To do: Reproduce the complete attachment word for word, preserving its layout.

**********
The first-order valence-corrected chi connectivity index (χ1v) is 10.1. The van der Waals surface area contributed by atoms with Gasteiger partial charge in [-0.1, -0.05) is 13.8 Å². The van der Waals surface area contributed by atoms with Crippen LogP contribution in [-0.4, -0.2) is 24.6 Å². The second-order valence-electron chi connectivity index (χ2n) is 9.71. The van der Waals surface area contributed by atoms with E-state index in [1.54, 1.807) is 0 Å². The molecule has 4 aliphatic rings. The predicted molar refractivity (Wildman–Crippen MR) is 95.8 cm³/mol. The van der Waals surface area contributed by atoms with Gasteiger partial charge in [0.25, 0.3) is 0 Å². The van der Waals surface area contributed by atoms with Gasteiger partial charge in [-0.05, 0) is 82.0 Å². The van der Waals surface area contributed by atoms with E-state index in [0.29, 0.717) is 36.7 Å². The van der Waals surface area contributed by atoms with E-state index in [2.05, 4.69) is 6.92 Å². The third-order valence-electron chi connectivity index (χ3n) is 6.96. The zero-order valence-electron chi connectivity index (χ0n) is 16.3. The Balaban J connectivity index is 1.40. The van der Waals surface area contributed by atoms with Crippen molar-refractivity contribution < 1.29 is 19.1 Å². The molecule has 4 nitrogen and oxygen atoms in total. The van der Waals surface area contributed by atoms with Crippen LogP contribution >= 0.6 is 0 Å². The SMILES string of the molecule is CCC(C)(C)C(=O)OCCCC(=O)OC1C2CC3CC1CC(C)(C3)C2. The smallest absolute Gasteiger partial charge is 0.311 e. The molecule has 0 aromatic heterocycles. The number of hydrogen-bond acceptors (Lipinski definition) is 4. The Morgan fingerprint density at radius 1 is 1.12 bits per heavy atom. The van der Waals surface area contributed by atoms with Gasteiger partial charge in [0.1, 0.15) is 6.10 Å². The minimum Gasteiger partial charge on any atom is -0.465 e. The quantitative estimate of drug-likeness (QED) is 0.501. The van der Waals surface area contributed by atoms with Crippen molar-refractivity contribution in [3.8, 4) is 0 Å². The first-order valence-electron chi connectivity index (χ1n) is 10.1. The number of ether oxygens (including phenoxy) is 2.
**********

The first-order valence-corrected chi connectivity index (χ1v) is 10.1. The van der Waals surface area contributed by atoms with Gasteiger partial charge in [-0.1, -0.05) is 13.8 Å². The van der Waals surface area contributed by atoms with Crippen LogP contribution in [-0.4, -0.2) is 24.6 Å². The second-order valence-electron chi connectivity index (χ2n) is 9.71. The van der Waals surface area contributed by atoms with E-state index in [1.54, 1.807) is 0 Å². The molecule has 4 aliphatic rings. The predicted molar refractivity (Wildman–Crippen MR) is 95.8 cm³/mol. The van der Waals surface area contributed by atoms with Gasteiger partial charge in [0.25, 0.3) is 0 Å². The van der Waals surface area contributed by atoms with Gasteiger partial charge in [-0.05, 0) is 82.0 Å². The van der Waals surface area contributed by atoms with E-state index in [0.29, 0.717) is 36.7 Å². The van der Waals surface area contributed by atoms with E-state index in [2.05, 4.69) is 6.92 Å². The third-order valence-electron chi connectivity index (χ3n) is 6.96. The zero-order valence-electron chi connectivity index (χ0n) is 16.3. The Balaban J connectivity index is 1.40. The van der Waals surface area contributed by atoms with Crippen molar-refractivity contribution < 1.29 is 19.1 Å². The molecule has 4 nitrogen and oxygen atoms in total. The van der Waals surface area contributed by atoms with Crippen LogP contribution >= 0.6 is 0 Å². The SMILES string of the molecule is CCC(C)(C)C(=O)OCCCC(=O)OC1C2CC3CC1CC(C)(C3)C2. The smallest absolute Gasteiger partial charge is 0.311 e. The molecule has 0 aromatic heterocycles. The number of hydrogen-bond acceptors (Lipinski definition) is 4. The Morgan fingerprint density at radius 1 is 1.12 bits per heavy atom. The van der Waals surface area contributed by atoms with Gasteiger partial charge in [0.1, 0.15) is 6.10 Å². The minimum Gasteiger partial charge on any atom is -0.465 e. The quantitative estimate of drug-likeness (QED) is 0.501. The van der Waals surface area contributed by atoms with Crippen molar-refractivity contribution in [3.8, 4) is 0 Å². The first-order valence-electron chi connectivity index (χ1n) is 10.1. The number of ether oxygens (including phenoxy) is 2.